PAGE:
All images and text unless otherwise stated © Alison Grant - 2020



NO RUINED STONES,  2020, Wiltshire, UK







We must be humble. We are so easily baffled by appearances

And do not realise that these stones are one with the stars.

It makes no difference to them if they are high or low,

Mountain peak or ocean floor, palace, or pigsty.

There are plenty of ruined buildings in the world but no ruined stones.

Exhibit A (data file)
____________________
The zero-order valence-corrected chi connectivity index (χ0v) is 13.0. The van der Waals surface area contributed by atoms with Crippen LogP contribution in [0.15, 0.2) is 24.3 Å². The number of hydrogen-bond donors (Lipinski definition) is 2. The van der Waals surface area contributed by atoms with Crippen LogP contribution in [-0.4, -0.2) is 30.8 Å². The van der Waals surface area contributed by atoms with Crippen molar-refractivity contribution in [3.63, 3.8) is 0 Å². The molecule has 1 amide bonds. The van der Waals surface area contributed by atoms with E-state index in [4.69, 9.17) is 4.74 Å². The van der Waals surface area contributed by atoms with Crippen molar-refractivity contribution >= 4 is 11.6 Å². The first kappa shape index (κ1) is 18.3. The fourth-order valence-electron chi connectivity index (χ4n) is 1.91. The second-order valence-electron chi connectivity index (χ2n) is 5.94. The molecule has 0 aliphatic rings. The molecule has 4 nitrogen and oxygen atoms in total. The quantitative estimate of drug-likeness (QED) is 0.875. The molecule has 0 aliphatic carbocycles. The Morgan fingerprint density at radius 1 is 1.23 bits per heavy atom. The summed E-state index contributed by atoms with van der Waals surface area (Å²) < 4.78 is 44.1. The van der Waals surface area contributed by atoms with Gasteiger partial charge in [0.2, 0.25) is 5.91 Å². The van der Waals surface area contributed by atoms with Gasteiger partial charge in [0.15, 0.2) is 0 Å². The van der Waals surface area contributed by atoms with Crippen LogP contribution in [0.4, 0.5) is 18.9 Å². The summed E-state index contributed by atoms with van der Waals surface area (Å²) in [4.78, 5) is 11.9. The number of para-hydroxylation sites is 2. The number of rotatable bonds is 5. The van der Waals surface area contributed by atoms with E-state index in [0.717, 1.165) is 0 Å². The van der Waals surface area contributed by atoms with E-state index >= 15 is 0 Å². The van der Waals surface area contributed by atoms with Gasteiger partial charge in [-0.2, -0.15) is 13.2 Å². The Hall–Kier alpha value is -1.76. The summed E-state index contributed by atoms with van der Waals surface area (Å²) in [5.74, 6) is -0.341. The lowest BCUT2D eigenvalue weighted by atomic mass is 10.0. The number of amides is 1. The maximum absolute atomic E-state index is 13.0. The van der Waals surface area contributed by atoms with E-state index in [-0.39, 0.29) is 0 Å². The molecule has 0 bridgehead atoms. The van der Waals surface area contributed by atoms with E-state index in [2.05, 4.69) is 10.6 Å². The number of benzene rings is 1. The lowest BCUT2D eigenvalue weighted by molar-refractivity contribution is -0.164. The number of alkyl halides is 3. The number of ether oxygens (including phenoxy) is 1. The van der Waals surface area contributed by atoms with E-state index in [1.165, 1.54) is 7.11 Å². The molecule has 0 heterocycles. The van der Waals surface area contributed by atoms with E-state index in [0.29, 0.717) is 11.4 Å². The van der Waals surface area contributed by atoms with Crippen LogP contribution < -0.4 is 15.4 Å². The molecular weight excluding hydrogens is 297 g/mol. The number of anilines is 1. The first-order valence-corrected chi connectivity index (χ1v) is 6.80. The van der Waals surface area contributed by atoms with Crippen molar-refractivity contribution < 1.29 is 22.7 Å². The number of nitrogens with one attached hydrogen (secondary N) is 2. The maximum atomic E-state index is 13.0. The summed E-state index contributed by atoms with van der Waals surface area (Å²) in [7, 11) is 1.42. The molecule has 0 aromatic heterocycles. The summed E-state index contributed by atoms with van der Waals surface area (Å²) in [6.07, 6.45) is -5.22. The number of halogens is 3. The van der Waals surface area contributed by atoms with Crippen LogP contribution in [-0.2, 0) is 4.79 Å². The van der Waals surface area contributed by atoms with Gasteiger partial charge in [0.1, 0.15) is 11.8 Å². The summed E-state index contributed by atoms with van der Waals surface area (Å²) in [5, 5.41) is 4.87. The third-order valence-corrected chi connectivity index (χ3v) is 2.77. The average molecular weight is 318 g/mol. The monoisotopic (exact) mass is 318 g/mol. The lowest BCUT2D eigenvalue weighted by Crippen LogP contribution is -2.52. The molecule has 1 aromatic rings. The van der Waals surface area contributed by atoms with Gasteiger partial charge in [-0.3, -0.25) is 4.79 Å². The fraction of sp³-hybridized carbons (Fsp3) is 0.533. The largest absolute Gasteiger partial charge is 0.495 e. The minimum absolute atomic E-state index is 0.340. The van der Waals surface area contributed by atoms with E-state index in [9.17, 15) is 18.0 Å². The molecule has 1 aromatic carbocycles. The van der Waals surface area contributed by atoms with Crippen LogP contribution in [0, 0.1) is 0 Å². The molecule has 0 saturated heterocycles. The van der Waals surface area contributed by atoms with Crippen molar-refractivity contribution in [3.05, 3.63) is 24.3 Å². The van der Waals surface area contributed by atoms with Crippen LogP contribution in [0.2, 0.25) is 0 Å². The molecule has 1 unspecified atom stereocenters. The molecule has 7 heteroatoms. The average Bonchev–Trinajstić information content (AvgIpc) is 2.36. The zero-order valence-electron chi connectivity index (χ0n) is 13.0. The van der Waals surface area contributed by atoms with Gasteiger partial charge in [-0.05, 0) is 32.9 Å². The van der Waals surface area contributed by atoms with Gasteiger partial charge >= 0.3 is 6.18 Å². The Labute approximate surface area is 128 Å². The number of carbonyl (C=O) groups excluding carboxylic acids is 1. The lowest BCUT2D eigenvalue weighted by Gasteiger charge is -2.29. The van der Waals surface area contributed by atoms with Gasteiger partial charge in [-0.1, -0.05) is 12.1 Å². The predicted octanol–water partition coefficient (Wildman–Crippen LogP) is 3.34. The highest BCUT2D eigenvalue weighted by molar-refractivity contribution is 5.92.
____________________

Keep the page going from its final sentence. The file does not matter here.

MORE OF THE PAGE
For some years now the artist Alison Grant has divided her time between Scotland and Wiltshire, and this exhibition has grown out of her fascination with Avebury, with the interlocking embrace of the town and the stones, with the histories and mythologies which have attached themselves to this place and with the Eliot-like co-existence in this landscape of time past and time present and, perhaps, time future too. The cloaked histories of the peoples of the Neolithic by whom these megaliths were first raised, whose speechless departure means we can but guess at their original purposes. The mythologies which told of the bringing of the stones, transported here by the wizardry of a Merlin, or erected here by the monstrous strength of some unknown race of beings, or built here as a temple by those – to roman eyes at least – darkest and most damnable of pagan barbarians, the Druids. The toppling of the stones by the newly Christian Anglo-Saxon at the behest of a church which, made nervous by the persistence of pagan practices and fertility rites in such places, demanded that the stones be ‘cast down and concealed’. The irony that these acts of concealment and similar convulsions of iconoclastic zeal in succeeding centuries did much to preserve the stones: those that remain standing have been quarried for building material and reworked, repurposed and remade into the walls, houses, churches and pubs of the settlement that grew in and around them, even, to the consternation of John Aubrey, being ‘converted into a Pig-Stye, or Cow-House’. Aubrey himself, and ardent royalist who found solace in the past from the disappointments of the republican present, was one of the new breed of gentleman antiquarians who first began to glimpse, however uncertainly, something of the true nature and scope of Avebury and to wrest it back from the clutches of myth. As the face of these islands became ever more scarred and exposed by the demands of the industrial age, these antiquarians were followed by gentleman-and lady-geologists, who revealed the secrets of the rocks themselves: it is with these rocks this exhibition begins.